More has been written about the book of Romans than possibly any book of the Bible—with the possible exception of Revelation. From Augustine to Luther the book has been credited with the turning around of lives. And early one St. Paul makes known one of the main themes of the epistle: the gospel. The Greek word he uses is euangelion, which simply translates as good news. Paul makes it known that he was set apart for the Gospel, the Good news, the euangelion, of God. Over the years the gospel –especially in the modern western church, the euangelion, has been watered down to simply believe in Jesus and go to be with God when you die, a sort of fire insurance. And while that might be a part of its message, is that the good news, the euangelion, that Paul was proclaiming to the church in Rome?
In 1st century usage, the euangelion meant something different than its modern usage. The good news was a proclamation. It was a proclamation that something had happened, and because that something had happened something else would happen. It could be the accession or birthday of a ruler or emperor. When Nero ascended there would have been a proclamation of this good news—this euangelion. And the good news, the euangelion, that St. Paul is proclaiming to the church in Rome is that we have a new King—his name is Jesus. N. T. Wright asserts, “Jesus saw himself as a prophet announcing and inaugurating the kingdom of YHWH; he believed himself to be Israel’s true Messiah; he believed that the kingdom would be brought about by means of his own death at the hands of the pagans. He believed, that is, that the message of the Isaianic herald was coming true at last: Israel’s god was becoming king, ‘Babylon’ was being defeated, and the exile was over at last.” While Israel was back from physical exile, they were still under the Roman rule. Now, the true King had returned and Israel was at last returned from exile. Jesus the Christ was King of Heaven and earth.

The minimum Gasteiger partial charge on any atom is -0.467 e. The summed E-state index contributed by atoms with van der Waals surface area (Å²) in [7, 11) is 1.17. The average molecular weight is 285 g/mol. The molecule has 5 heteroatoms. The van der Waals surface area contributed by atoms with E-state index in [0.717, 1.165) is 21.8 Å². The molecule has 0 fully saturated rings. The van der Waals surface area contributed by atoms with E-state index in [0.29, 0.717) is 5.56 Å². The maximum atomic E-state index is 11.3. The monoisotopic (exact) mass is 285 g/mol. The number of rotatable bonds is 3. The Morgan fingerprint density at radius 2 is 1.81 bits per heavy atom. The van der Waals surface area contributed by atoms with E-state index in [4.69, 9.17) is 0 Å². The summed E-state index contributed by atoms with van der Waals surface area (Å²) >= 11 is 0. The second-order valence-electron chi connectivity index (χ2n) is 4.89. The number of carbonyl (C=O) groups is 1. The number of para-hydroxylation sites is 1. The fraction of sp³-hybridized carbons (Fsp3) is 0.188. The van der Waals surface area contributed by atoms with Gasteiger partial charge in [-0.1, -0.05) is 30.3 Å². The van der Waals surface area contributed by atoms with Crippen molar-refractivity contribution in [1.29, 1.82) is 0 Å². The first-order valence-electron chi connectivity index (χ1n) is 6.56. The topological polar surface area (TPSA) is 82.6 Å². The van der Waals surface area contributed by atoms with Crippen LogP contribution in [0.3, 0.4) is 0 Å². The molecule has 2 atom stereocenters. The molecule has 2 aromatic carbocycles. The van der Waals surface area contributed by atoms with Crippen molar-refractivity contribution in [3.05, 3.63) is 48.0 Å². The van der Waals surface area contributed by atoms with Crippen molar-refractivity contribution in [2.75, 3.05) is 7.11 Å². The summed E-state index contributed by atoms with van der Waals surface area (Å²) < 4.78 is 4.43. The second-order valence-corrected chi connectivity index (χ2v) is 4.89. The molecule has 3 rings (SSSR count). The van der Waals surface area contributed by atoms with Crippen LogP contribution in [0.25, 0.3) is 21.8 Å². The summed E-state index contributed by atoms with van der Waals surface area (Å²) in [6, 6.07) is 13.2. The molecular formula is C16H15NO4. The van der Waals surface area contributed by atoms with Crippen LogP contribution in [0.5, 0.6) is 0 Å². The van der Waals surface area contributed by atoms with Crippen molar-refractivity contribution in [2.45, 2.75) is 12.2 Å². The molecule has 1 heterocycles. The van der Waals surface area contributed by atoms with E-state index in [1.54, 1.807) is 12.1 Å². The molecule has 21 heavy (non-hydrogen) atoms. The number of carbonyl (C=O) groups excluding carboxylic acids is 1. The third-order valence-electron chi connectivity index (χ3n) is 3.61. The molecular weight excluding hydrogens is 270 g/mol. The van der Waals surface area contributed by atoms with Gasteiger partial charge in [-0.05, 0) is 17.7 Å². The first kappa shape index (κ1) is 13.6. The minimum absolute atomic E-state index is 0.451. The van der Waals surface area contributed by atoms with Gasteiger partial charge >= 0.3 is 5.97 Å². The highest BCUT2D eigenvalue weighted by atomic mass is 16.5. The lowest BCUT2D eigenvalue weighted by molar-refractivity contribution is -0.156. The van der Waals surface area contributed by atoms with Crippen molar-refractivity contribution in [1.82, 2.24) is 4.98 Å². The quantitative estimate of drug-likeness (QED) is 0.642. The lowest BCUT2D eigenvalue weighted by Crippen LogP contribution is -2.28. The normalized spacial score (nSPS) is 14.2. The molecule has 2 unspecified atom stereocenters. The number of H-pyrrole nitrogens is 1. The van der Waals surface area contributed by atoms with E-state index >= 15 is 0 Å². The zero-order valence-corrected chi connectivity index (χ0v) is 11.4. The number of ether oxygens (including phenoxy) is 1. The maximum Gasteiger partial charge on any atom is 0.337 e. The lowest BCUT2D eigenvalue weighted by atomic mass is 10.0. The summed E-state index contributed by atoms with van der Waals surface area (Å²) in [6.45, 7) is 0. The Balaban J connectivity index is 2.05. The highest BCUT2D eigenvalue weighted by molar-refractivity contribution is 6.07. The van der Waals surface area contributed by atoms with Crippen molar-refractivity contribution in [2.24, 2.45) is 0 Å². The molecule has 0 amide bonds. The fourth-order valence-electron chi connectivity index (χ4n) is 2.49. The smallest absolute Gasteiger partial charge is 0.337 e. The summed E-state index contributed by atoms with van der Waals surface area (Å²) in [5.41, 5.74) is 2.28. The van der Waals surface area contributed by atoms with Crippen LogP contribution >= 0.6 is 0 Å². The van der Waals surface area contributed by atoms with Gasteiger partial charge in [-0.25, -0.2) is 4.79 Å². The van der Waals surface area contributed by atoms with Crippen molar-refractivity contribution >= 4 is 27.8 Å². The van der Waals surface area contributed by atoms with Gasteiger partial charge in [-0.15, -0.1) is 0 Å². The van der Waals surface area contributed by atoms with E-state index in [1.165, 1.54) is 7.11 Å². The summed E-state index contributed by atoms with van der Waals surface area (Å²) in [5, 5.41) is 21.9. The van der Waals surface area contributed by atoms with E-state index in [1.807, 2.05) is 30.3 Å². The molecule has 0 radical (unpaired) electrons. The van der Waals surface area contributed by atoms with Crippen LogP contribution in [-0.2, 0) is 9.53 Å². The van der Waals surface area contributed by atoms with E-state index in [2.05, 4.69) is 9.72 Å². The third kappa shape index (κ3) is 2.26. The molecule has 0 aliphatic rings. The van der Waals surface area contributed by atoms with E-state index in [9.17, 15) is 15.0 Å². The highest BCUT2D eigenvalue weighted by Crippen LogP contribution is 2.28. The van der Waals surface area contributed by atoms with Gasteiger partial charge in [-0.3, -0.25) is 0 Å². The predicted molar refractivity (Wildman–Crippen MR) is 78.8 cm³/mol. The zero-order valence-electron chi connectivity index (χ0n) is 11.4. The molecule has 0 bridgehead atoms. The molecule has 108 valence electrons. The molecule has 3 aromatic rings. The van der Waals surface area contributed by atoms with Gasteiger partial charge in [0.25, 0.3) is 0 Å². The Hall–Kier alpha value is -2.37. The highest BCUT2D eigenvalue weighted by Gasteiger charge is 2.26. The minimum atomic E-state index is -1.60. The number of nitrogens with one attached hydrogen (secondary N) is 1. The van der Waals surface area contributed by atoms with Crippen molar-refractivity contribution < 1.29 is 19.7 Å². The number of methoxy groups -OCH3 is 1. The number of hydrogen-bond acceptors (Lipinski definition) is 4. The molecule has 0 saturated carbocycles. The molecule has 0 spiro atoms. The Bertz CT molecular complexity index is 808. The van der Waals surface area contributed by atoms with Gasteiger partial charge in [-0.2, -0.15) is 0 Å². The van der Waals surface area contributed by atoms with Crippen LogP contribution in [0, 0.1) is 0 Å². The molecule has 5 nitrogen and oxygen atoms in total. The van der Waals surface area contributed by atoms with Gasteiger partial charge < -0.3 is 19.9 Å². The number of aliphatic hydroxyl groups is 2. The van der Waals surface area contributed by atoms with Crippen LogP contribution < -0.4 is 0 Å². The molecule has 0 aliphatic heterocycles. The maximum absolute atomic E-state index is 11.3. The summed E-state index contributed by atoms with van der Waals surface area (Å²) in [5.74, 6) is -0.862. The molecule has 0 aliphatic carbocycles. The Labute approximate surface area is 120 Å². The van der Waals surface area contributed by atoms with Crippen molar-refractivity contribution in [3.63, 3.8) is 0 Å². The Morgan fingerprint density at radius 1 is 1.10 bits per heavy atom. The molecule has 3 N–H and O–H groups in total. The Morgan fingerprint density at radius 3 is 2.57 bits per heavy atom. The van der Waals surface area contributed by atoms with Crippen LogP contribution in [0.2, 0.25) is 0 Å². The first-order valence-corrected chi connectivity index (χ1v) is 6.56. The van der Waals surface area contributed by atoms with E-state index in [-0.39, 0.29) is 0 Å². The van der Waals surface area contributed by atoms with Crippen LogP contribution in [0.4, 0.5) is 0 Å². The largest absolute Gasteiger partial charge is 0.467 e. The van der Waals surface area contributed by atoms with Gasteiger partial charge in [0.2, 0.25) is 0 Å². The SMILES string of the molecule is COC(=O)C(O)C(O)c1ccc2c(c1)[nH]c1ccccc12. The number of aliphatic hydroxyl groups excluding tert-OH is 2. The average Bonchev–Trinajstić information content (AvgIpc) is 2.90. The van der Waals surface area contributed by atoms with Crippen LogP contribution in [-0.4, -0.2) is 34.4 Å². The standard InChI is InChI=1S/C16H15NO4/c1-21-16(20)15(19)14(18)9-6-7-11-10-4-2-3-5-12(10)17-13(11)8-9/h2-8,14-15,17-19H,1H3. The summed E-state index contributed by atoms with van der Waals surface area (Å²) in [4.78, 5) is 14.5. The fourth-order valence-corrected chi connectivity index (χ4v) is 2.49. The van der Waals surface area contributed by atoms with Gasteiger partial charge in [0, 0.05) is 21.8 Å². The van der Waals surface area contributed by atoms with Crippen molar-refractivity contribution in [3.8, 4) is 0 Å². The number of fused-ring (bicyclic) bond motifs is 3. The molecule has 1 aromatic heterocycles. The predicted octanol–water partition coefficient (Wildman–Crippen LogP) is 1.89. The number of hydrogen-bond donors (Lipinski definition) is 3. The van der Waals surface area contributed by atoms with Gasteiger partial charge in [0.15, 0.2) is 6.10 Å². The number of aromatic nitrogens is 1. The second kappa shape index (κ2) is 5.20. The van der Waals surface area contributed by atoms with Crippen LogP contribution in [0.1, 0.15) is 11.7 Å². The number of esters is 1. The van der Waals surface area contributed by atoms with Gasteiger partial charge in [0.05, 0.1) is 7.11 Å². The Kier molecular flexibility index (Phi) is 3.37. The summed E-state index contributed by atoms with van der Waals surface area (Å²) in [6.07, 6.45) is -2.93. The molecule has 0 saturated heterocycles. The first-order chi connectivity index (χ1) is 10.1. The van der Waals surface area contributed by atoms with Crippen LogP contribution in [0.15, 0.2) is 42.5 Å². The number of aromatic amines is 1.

For the Gentiles—the church in Rome was made of both Jews and Gentiles, they can now be grafted into the covenant with the Jews (Romans 11). As well it allows the Gentiles to return from exile: their exile from God due to sin. But, now the good news, the euangelion, that Paul proclaims to the church in Rome is that there is a new King, an eternal King, of Heaven and earth. And because there is a new King has returned Heaven and earth have come together. Both Jew and Gentile are welcomed into the covenant. The Jew has returned from exile as the King has returned for the Gentile their exile from sin is possible. The age to come has been inaugurated. Our exile is over. When we celebrate the Eucharist we taste the new world and of which we are a part.
Paul was not ashamed, or as Krister Stendahl writes afraid, to proclaim the new King to the people who shouted we have no king but Caesar and to those in the town where the Caesar resided. Why then do we hesitate so often to so do?
Until next time may the Good Lord Bless and Keep You: All Y’all!
 N. T. Wright, Romans (Nashville: Abingdon Press: 2002), 415.
 N. T Wright, Jesus and the Victory of God V2: Christian Origins and the Question of God (Minneapolis: Fortress Press, 1995), Kindle Location 12380-12394.
 Krister Stendahl, Final Account: Paul’s Letter to the Romans (Minneapolis: Fortress Press, 1995) Kindle Location 309.